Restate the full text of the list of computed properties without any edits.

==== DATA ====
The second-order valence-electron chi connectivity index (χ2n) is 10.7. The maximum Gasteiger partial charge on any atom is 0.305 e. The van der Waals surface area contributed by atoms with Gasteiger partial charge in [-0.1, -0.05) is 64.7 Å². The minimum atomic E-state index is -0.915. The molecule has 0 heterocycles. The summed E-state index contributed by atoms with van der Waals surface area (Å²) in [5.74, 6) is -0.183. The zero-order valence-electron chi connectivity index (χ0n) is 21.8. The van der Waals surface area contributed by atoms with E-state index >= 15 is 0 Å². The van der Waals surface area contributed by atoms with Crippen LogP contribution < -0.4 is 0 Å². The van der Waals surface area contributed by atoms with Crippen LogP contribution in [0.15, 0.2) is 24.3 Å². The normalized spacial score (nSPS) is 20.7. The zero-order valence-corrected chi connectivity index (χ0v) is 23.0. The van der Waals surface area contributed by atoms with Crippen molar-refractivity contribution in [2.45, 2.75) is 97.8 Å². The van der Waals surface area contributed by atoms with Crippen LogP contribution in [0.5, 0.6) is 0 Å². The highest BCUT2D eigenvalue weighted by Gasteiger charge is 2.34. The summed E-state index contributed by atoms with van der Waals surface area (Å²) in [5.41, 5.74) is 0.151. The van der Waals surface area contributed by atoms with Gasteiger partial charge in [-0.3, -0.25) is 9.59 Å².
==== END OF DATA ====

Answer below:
The second-order valence-electron chi connectivity index (χ2n) is 10.7. The maximum Gasteiger partial charge on any atom is 0.305 e. The van der Waals surface area contributed by atoms with Gasteiger partial charge in [-0.1, -0.05) is 64.7 Å². The minimum atomic E-state index is -0.915. The molecule has 0 heterocycles. The summed E-state index contributed by atoms with van der Waals surface area (Å²) in [5.74, 6) is -0.183. The zero-order valence-electron chi connectivity index (χ0n) is 21.8. The van der Waals surface area contributed by atoms with E-state index >= 15 is 0 Å². The van der Waals surface area contributed by atoms with Crippen LogP contribution < -0.4 is 0 Å². The van der Waals surface area contributed by atoms with Crippen LogP contribution in [0.15, 0.2) is 24.3 Å². The normalized spacial score (nSPS) is 20.7. The zero-order valence-corrected chi connectivity index (χ0v) is 23.0. The van der Waals surface area contributed by atoms with Crippen molar-refractivity contribution in [2.45, 2.75) is 97.8 Å². The van der Waals surface area contributed by atoms with Crippen LogP contribution in [0.5, 0.6) is 0 Å². The highest BCUT2D eigenvalue weighted by Gasteiger charge is 2.34. The summed E-state index contributed by atoms with van der Waals surface area (Å²) in [5.41, 5.74) is 0.151. The van der Waals surface area contributed by atoms with Gasteiger partial charge in [-0.3, -0.25) is 9.59 Å².